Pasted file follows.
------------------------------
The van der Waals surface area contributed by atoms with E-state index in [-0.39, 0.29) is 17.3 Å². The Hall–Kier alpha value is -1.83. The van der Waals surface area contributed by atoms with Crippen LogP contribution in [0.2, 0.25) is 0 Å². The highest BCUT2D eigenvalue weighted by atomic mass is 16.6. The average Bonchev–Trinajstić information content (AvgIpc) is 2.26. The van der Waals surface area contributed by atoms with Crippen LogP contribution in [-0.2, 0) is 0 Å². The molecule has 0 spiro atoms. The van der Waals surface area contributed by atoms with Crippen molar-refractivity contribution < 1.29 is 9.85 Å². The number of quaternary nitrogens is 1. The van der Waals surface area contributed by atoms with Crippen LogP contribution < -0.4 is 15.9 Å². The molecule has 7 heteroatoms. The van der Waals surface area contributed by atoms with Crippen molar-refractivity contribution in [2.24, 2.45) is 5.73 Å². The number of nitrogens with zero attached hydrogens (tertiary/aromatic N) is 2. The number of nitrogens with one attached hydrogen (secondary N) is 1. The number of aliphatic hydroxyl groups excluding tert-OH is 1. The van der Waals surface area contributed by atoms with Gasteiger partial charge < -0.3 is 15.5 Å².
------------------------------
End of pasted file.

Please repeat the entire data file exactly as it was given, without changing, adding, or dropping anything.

The van der Waals surface area contributed by atoms with E-state index in [-0.39, 0.29) is 17.3 Å². The Hall–Kier alpha value is -1.83. The van der Waals surface area contributed by atoms with Crippen LogP contribution in [0.2, 0.25) is 0 Å². The highest BCUT2D eigenvalue weighted by atomic mass is 16.6. The average Bonchev–Trinajstić information content (AvgIpc) is 2.26. The van der Waals surface area contributed by atoms with Crippen LogP contribution in [-0.2, 0) is 0 Å². The molecule has 0 spiro atoms. The van der Waals surface area contributed by atoms with Crippen molar-refractivity contribution < 1.29 is 9.85 Å². The number of quaternary nitrogens is 1. The van der Waals surface area contributed by atoms with Crippen LogP contribution < -0.4 is 15.9 Å². The molecule has 7 heteroatoms. The van der Waals surface area contributed by atoms with Crippen molar-refractivity contribution in [2.24, 2.45) is 5.73 Å². The number of nitrogens with zero attached hydrogens (tertiary/aromatic N) is 2. The number of nitrogens with one attached hydrogen (secondary N) is 1. The number of aliphatic hydroxyl groups excluding tert-OH is 1. The van der Waals surface area contributed by atoms with Gasteiger partial charge < -0.3 is 15.5 Å².